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Prevention is the best medicine
08 December 2016
The Association of Healthcare Cleaning Professionals (ahcp) Southern Branch attended a special Study Day as they seek a path to navigate the challenges facing healthcare cleaning. Cleaning Matters reports
The antibiotic resistance crisis leaves little margin for error. Ten per cent of patients develop healthcare associated infections (HCAIs) while in hospital, leading to an average 5,000 deaths a year. For the NHS, the annual cost of HCAIs is £1 billion.
As Nigel Grinstead, co-founder and CEO of healthcare consultancy Open Junction, told attendees at West Suffolk Hospital on 22nd November: "Infection control has dropped the ball in anti-microbial resistance. Antibiotics are failing in the field so the implication is that healthcare facilities need to be cleaner and we need to be more in control of our environments than ever before."
'Back to basics' with infection control
Katheryn Hobbs, senior infection control nurse at Mid Essex Hospitals, and Sue Simcox, healthcare support manager at Gojo Industries Europe, told delegates that approximately 60% of men and 40% of women don't wash their hands after using the toilet. Hand hygiene, however, is one of the most important procedures along with equipment and environmental cleaning in preventing HCAIs.
"We touch a huge amount of things in our daily lives without even thinking about it," Katheryn said. "All microorganisms found on hands are capable of colonising susceptible sites such as wounds and intravascular devices as well as equipment and the environment."
It is therefore important to educate staff, patients and visitors on the NHS protocol for hand washing. The process of washing hands should take at least 20 seconds, making sure that the hands are washed correctly - wet hands with water, apply enough soap to cover all surfaces, rub palm to palm and carefully scrub fingers, back and front of hands and each thumb. Rinse with water and gently dry.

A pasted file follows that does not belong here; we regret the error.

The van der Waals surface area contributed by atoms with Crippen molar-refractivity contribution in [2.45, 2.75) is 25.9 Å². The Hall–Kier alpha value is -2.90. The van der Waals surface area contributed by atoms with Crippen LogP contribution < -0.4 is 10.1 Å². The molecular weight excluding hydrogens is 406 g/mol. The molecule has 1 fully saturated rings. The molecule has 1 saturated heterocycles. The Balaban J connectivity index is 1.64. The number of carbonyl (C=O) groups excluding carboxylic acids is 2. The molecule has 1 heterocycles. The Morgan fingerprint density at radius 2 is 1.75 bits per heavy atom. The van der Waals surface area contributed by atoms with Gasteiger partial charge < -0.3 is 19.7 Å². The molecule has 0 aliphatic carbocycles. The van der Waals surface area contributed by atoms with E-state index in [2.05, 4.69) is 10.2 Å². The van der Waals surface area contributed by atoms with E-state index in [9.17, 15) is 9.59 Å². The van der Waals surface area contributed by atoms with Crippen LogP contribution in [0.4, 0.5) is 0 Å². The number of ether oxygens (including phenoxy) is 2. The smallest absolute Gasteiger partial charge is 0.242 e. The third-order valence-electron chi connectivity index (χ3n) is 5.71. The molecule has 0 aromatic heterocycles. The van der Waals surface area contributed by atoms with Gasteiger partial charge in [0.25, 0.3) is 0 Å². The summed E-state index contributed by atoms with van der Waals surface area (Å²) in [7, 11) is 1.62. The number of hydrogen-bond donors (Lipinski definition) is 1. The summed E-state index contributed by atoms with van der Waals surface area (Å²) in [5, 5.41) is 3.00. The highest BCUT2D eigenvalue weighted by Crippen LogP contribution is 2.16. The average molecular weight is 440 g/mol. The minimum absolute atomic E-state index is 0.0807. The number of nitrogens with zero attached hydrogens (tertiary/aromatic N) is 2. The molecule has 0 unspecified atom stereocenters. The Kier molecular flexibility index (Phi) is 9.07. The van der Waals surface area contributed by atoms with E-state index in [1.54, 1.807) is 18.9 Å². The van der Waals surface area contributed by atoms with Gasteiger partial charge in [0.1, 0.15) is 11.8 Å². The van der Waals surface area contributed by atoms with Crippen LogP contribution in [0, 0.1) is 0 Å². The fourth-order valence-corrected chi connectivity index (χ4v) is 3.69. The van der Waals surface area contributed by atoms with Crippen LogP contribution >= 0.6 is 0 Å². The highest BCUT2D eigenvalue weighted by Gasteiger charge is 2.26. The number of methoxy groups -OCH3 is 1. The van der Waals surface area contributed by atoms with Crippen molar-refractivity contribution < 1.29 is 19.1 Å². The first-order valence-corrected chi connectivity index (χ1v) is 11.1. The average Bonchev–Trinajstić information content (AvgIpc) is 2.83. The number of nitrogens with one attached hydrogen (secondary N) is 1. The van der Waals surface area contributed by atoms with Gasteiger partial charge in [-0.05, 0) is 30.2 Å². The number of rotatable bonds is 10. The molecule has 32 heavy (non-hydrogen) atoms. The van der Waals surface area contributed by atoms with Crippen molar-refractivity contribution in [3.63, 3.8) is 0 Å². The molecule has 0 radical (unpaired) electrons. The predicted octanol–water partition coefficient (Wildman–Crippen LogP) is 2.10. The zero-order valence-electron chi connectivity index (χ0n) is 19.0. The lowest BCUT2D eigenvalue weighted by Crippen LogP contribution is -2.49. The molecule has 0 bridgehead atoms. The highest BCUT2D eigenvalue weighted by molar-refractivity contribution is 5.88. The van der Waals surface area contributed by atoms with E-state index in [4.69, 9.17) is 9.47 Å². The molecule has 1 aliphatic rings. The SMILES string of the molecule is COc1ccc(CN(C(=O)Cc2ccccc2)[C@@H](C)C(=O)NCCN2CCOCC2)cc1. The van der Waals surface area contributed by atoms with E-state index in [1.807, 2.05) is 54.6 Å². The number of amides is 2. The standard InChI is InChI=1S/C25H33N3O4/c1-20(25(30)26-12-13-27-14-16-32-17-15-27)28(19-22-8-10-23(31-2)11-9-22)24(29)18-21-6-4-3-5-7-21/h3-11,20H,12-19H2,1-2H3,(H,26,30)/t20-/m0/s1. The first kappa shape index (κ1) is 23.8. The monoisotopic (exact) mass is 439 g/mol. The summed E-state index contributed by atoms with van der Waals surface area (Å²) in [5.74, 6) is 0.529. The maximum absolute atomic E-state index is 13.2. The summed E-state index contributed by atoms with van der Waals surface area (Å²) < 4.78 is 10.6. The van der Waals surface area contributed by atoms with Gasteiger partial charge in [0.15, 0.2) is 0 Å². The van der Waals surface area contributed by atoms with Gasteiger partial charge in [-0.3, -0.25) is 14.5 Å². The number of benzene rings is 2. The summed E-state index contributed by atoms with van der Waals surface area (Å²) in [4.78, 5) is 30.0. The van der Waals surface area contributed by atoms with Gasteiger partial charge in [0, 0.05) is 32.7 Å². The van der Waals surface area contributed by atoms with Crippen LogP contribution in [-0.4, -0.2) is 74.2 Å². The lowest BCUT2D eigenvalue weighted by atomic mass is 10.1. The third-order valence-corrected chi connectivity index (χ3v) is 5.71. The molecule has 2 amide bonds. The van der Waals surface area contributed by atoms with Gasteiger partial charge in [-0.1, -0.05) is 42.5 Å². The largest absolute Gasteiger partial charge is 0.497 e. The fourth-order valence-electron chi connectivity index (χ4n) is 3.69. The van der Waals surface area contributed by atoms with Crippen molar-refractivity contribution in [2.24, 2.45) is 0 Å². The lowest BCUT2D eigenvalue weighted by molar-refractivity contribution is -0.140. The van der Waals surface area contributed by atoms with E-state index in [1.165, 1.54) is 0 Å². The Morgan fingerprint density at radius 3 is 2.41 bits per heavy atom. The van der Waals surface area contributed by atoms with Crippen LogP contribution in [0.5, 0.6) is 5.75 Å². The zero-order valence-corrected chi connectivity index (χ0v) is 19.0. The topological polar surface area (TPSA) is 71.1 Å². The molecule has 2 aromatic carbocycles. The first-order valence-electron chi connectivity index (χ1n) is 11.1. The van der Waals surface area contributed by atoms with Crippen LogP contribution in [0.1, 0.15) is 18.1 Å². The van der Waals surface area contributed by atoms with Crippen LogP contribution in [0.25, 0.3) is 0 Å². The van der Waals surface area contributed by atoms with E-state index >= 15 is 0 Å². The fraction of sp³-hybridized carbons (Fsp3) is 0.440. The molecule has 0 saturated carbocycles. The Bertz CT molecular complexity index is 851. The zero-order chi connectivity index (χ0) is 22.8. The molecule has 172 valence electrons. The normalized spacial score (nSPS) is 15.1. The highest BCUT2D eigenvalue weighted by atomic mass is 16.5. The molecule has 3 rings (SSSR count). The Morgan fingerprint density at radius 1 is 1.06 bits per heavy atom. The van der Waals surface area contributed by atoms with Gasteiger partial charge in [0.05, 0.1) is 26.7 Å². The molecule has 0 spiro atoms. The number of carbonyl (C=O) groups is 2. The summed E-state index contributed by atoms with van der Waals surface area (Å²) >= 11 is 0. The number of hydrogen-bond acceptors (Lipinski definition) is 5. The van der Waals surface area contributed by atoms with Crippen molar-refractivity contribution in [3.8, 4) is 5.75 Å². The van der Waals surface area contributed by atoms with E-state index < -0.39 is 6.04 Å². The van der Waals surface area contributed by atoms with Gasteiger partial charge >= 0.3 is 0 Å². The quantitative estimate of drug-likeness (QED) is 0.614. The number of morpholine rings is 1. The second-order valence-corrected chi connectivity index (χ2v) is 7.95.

"What many people don't realise is that there's no point in washing your hands if they're not dried thoroughly too, as if your hands are warm and damp they will harbour bugs and breed more germs," Sue said.
Wet skin can also become sore, while drying hands too roughly with paper towels can lift skin cells. As having irritated skin can put people off washing their hands, skincare becomes ever more important.
A more hardline approach to improving hand hygiene in healthcare was suggested with the use of signage such as "Don't move past this point unless you are prepared to wash your hands".
Deep and discharge cleaning
Karen Older, support services manager at Cambridge University Hospitals NHS Foundation Trust (CUH), and Anna Hallas, national domestic manager and infection control lead, Compass Group, looked at how CUH has taken a practical approach to deep and discharge cleaning.